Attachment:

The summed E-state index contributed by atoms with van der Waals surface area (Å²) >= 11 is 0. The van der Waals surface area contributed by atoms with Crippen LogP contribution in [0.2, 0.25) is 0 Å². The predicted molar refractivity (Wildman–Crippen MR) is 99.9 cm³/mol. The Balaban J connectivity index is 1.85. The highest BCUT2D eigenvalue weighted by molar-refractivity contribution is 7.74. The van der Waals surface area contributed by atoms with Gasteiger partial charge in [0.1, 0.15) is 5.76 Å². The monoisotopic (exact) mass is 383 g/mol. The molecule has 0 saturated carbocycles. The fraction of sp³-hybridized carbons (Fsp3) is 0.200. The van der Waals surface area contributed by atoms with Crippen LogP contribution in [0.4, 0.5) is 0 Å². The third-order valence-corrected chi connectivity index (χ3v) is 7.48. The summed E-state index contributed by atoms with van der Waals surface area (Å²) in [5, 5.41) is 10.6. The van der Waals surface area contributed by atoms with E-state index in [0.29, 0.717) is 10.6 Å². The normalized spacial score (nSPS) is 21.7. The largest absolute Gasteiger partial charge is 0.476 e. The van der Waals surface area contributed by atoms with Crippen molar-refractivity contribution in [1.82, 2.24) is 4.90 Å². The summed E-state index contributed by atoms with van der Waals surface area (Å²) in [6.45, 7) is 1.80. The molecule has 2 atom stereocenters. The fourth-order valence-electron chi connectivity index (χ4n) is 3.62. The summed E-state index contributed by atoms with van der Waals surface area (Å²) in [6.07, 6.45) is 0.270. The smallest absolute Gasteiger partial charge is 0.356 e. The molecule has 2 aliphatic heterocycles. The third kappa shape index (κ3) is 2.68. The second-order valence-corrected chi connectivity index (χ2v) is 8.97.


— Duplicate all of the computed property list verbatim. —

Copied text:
The summed E-state index contributed by atoms with van der Waals surface area (Å²) >= 11 is 0. The van der Waals surface area contributed by atoms with Crippen LogP contribution in [0.2, 0.25) is 0 Å². The predicted molar refractivity (Wildman–Crippen MR) is 99.9 cm³/mol. The Balaban J connectivity index is 1.85. The highest BCUT2D eigenvalue weighted by molar-refractivity contribution is 7.74. The van der Waals surface area contributed by atoms with Gasteiger partial charge in [0.1, 0.15) is 5.76 Å². The monoisotopic (exact) mass is 383 g/mol. The molecule has 0 saturated carbocycles. The fraction of sp³-hybridized carbons (Fsp3) is 0.200. The van der Waals surface area contributed by atoms with Crippen LogP contribution in [0.4, 0.5) is 0 Å². The third-order valence-corrected chi connectivity index (χ3v) is 7.48. The summed E-state index contributed by atoms with van der Waals surface area (Å²) in [5, 5.41) is 10.6. The van der Waals surface area contributed by atoms with E-state index in [0.29, 0.717) is 10.6 Å². The normalized spacial score (nSPS) is 21.7. The largest absolute Gasteiger partial charge is 0.476 e. The van der Waals surface area contributed by atoms with Crippen molar-refractivity contribution in [1.82, 2.24) is 4.90 Å². The summed E-state index contributed by atoms with van der Waals surface area (Å²) in [6.45, 7) is 1.80. The molecule has 2 atom stereocenters. The fourth-order valence-electron chi connectivity index (χ4n) is 3.62. The summed E-state index contributed by atoms with van der Waals surface area (Å²) in [6.07, 6.45) is 0.270. The smallest absolute Gasteiger partial charge is 0.356 e. The molecule has 2 aliphatic heterocycles. The third kappa shape index (κ3) is 2.68. The second-order valence-corrected chi connectivity index (χ2v) is 8.97.